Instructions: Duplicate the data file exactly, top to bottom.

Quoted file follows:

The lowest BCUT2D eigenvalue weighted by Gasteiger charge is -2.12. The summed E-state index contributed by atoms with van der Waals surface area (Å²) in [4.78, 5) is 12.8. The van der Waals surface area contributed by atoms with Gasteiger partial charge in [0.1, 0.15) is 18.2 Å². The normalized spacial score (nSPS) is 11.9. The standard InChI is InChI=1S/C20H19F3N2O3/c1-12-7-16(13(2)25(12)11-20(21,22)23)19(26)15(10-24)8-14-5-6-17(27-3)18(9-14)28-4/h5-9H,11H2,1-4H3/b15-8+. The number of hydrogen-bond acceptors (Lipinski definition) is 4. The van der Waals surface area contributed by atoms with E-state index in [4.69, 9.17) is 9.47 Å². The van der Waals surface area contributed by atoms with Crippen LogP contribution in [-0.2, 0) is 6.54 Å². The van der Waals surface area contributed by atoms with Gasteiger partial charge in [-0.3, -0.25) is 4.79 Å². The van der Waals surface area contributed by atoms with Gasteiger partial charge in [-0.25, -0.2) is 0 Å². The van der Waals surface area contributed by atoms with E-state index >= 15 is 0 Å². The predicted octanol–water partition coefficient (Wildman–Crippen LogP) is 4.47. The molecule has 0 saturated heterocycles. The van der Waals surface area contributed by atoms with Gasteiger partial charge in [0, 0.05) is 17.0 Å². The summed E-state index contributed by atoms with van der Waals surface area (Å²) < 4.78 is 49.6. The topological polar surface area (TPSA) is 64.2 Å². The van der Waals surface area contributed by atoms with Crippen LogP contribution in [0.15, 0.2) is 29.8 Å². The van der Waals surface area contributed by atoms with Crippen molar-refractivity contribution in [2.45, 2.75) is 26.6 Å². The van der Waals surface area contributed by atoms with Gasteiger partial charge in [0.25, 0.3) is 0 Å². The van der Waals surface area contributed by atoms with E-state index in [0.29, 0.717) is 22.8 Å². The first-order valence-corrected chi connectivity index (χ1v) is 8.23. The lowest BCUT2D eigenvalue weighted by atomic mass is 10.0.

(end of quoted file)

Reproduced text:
The lowest BCUT2D eigenvalue weighted by Gasteiger charge is -2.12. The summed E-state index contributed by atoms with van der Waals surface area (Å²) in [4.78, 5) is 12.8. The van der Waals surface area contributed by atoms with Gasteiger partial charge in [0.1, 0.15) is 18.2 Å². The normalized spacial score (nSPS) is 11.9. The standard InChI is InChI=1S/C20H19F3N2O3/c1-12-7-16(13(2)25(12)11-20(21,22)23)19(26)15(10-24)8-14-5-6-17(27-3)18(9-14)28-4/h5-9H,11H2,1-4H3/b15-8+. The number of hydrogen-bond acceptors (Lipinski definition) is 4. The van der Waals surface area contributed by atoms with E-state index in [4.69, 9.17) is 9.47 Å². The van der Waals surface area contributed by atoms with Crippen LogP contribution in [-0.2, 0) is 6.54 Å². The van der Waals surface area contributed by atoms with Gasteiger partial charge in [-0.3, -0.25) is 4.79 Å². The van der Waals surface area contributed by atoms with Gasteiger partial charge in [-0.25, -0.2) is 0 Å². The van der Waals surface area contributed by atoms with E-state index >= 15 is 0 Å². The predicted octanol–water partition coefficient (Wildman–Crippen LogP) is 4.47. The molecule has 0 saturated heterocycles. The van der Waals surface area contributed by atoms with Gasteiger partial charge in [0, 0.05) is 17.0 Å². The summed E-state index contributed by atoms with van der Waals surface area (Å²) < 4.78 is 49.6. The topological polar surface area (TPSA) is 64.2 Å². The van der Waals surface area contributed by atoms with Crippen LogP contribution in [0.15, 0.2) is 29.8 Å². The van der Waals surface area contributed by atoms with Crippen molar-refractivity contribution in [2.45, 2.75) is 26.6 Å². The van der Waals surface area contributed by atoms with Gasteiger partial charge in [0.25, 0.3) is 0 Å². The van der Waals surface area contributed by atoms with E-state index in [0.29, 0.717) is 22.8 Å². The first-order valence-corrected chi connectivity index (χ1v) is 8.23. The lowest BCUT2D eigenvalue weighted by atomic mass is 10.0.